One of the big problems with teacher pension plans is that they’re not portable. A teacher who works 30 years in the same state can expect to earn retirement benefits that are 30-70 percent higher than a peer who divides that same career into two 15-year stints in different states. The teachers, the salaries, the job, everything can be the same, but the mere fact of moving, even one time, can significantly impact a teacher’s retirement wealth.
This problem is exacerbated in the 13 states where teachers and other government employees do not participate in Social Security. These states, representing about one-third of America’s teaching work force, have made the calculation that they will be able to provide better retirement benefits to workers by investing contributions in the stock market rather than paying taxes into Social Security. That calculation may be correct for the state itself over the long run (but it doesn’t look too smart right now…), and it may mean higher benefit payouts for workers who stay in the system, but it’s certainly a losing proposition for teachers who move across state lines.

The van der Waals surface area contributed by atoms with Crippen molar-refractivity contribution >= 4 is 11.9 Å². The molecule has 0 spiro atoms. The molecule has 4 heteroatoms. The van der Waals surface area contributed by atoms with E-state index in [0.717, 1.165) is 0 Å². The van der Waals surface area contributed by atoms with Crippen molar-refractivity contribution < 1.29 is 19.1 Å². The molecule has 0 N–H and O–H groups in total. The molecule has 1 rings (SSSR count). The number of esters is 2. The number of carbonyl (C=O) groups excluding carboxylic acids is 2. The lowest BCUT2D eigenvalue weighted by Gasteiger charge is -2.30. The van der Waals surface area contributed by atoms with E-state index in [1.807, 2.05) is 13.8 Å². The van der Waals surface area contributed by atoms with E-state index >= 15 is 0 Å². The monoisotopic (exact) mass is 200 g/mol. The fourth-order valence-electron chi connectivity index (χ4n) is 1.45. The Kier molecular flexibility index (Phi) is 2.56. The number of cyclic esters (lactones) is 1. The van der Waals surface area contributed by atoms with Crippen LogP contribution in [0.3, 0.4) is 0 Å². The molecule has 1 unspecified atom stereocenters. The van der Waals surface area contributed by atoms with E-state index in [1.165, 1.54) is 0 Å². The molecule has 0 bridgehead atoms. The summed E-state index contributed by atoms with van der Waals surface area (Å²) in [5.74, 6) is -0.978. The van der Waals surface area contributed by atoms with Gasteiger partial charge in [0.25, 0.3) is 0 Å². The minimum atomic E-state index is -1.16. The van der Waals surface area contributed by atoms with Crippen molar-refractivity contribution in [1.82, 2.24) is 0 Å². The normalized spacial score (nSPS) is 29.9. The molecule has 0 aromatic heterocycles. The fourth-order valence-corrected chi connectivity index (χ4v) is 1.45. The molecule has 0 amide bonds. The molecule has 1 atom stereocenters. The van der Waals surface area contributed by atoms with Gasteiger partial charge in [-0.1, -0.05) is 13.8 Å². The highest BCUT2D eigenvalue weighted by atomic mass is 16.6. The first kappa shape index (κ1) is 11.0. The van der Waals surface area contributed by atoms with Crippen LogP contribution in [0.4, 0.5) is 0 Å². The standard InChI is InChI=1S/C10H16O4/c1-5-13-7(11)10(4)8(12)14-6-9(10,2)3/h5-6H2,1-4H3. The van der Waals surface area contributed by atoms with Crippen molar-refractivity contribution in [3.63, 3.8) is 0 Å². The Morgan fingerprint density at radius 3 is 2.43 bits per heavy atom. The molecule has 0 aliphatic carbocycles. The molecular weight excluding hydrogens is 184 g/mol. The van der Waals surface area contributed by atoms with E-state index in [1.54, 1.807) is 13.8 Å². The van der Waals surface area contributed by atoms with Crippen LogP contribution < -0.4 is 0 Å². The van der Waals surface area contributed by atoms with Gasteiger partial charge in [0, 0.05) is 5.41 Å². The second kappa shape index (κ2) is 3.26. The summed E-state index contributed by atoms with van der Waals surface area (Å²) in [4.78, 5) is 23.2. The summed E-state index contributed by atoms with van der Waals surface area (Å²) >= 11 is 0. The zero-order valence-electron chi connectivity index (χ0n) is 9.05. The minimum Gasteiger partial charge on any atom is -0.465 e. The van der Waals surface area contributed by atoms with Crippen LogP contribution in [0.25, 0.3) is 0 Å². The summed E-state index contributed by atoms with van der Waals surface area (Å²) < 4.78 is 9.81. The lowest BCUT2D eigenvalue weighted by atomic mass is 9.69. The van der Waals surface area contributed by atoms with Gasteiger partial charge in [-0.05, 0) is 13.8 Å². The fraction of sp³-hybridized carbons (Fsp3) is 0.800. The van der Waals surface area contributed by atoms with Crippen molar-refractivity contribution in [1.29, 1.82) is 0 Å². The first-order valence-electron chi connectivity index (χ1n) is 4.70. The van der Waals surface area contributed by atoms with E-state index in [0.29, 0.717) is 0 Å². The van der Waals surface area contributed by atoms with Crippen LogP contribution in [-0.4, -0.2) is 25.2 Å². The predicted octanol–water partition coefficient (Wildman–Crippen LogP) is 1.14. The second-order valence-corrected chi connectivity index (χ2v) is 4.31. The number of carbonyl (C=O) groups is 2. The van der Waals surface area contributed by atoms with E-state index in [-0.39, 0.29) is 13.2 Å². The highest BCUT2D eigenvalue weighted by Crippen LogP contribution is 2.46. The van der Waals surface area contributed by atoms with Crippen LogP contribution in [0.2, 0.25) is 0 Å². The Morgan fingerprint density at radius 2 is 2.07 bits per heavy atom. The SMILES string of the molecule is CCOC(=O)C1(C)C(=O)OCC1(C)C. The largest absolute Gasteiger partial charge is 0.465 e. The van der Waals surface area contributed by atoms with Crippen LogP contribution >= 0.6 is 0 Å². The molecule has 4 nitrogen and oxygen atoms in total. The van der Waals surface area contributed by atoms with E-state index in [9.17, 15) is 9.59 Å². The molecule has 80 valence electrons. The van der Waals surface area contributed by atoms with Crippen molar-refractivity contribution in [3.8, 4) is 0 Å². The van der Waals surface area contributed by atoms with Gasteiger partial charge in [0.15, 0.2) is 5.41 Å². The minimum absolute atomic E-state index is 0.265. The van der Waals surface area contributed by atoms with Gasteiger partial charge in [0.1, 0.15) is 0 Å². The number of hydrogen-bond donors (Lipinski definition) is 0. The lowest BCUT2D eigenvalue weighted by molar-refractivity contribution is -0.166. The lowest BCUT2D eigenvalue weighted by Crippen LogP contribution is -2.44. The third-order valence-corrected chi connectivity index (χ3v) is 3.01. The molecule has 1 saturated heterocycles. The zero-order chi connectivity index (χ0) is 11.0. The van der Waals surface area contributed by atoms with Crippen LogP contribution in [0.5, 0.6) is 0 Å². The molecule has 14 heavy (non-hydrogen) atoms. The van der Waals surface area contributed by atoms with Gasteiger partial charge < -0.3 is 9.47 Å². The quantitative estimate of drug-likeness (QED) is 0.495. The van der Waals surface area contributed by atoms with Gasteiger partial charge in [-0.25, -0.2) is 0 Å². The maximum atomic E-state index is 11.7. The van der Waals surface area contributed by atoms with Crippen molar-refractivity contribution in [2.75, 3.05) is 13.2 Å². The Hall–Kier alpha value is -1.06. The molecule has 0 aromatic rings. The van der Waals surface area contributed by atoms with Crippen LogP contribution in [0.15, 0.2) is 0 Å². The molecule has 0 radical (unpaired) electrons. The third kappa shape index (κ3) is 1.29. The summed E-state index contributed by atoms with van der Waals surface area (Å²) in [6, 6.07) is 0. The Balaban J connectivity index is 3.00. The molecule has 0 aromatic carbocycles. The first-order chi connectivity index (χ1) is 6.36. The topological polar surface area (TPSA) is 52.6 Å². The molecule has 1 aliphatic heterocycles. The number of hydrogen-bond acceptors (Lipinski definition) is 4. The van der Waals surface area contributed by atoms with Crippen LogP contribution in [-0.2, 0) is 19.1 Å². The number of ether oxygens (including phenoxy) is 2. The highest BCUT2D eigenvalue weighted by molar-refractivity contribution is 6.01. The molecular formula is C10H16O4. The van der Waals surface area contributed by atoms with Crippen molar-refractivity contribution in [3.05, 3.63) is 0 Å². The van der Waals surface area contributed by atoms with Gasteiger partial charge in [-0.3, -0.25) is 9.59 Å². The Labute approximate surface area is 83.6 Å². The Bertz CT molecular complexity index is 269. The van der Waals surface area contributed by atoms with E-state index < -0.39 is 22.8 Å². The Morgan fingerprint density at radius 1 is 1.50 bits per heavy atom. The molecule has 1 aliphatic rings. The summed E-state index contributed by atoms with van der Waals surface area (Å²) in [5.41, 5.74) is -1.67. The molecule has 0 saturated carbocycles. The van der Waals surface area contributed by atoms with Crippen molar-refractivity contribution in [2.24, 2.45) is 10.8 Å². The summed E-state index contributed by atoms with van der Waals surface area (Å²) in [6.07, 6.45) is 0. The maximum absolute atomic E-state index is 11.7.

The New York Times has an interesting story about Maine’s ongoing attempt to move teachers into Social Security. It reports that only about one in five teachers in Maine stick around long enough to earn maximum retirement benefits, and the rest leave, taking neither a full pension nor Social Security benefits with them. Mobility figures are similar in other states.
The proposed changes will not affect current workers, and thus will not improve the condition of the state’s pension fund. Still, it’s a sensible solution to both improve the state’s long-term fiscal outlook while simultaneously helping out mobile teachers.
This blog entry first appeared on The Quick and the Ed.